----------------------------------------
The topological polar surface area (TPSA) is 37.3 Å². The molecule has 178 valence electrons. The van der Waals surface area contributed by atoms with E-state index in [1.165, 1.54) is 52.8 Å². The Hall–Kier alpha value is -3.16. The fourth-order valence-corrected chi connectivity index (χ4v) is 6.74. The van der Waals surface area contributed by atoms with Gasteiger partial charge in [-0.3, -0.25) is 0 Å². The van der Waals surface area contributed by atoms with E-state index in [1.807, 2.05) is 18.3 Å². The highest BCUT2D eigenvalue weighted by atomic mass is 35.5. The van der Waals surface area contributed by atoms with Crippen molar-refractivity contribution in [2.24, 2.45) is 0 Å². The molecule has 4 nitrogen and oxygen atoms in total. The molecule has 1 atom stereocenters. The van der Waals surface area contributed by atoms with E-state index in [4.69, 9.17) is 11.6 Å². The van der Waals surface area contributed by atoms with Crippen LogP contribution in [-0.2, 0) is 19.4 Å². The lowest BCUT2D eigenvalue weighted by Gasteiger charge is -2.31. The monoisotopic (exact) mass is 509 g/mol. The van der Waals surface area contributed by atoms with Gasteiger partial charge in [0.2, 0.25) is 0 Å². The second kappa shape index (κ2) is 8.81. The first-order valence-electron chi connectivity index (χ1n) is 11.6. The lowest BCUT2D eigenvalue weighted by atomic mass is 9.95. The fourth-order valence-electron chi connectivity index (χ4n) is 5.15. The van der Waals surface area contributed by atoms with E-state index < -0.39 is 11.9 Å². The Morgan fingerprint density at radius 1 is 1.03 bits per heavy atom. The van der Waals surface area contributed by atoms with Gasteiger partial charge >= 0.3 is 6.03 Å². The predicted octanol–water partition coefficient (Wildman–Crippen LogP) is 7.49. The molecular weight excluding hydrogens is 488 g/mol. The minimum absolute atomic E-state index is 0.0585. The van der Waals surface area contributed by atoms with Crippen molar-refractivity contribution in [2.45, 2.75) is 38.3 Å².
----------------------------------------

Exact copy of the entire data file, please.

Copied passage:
The topological polar surface area (TPSA) is 37.3 Å². The molecule has 178 valence electrons. The van der Waals surface area contributed by atoms with E-state index in [1.165, 1.54) is 52.8 Å². The Hall–Kier alpha value is -3.16. The fourth-order valence-corrected chi connectivity index (χ4v) is 6.74. The van der Waals surface area contributed by atoms with Gasteiger partial charge in [-0.3, -0.25) is 0 Å². The van der Waals surface area contributed by atoms with E-state index in [1.807, 2.05) is 18.3 Å². The highest BCUT2D eigenvalue weighted by atomic mass is 35.5. The van der Waals surface area contributed by atoms with Crippen molar-refractivity contribution in [2.24, 2.45) is 0 Å². The molecule has 4 nitrogen and oxygen atoms in total. The molecule has 1 atom stereocenters. The van der Waals surface area contributed by atoms with E-state index in [4.69, 9.17) is 11.6 Å². The van der Waals surface area contributed by atoms with Crippen LogP contribution in [-0.2, 0) is 19.4 Å². The lowest BCUT2D eigenvalue weighted by Gasteiger charge is -2.31. The monoisotopic (exact) mass is 509 g/mol. The van der Waals surface area contributed by atoms with Gasteiger partial charge in [0.2, 0.25) is 0 Å². The second kappa shape index (κ2) is 8.81. The first-order valence-electron chi connectivity index (χ1n) is 11.6. The lowest BCUT2D eigenvalue weighted by atomic mass is 9.95. The fourth-order valence-electron chi connectivity index (χ4n) is 5.15. The van der Waals surface area contributed by atoms with E-state index < -0.39 is 11.9 Å². The Morgan fingerprint density at radius 1 is 1.03 bits per heavy atom. The van der Waals surface area contributed by atoms with Gasteiger partial charge >= 0.3 is 6.03 Å². The predicted octanol–water partition coefficient (Wildman–Crippen LogP) is 7.49. The molecular weight excluding hydrogens is 488 g/mol. The minimum absolute atomic E-state index is 0.0585. The van der Waals surface area contributed by atoms with Crippen molar-refractivity contribution in [2.45, 2.75) is 38.3 Å².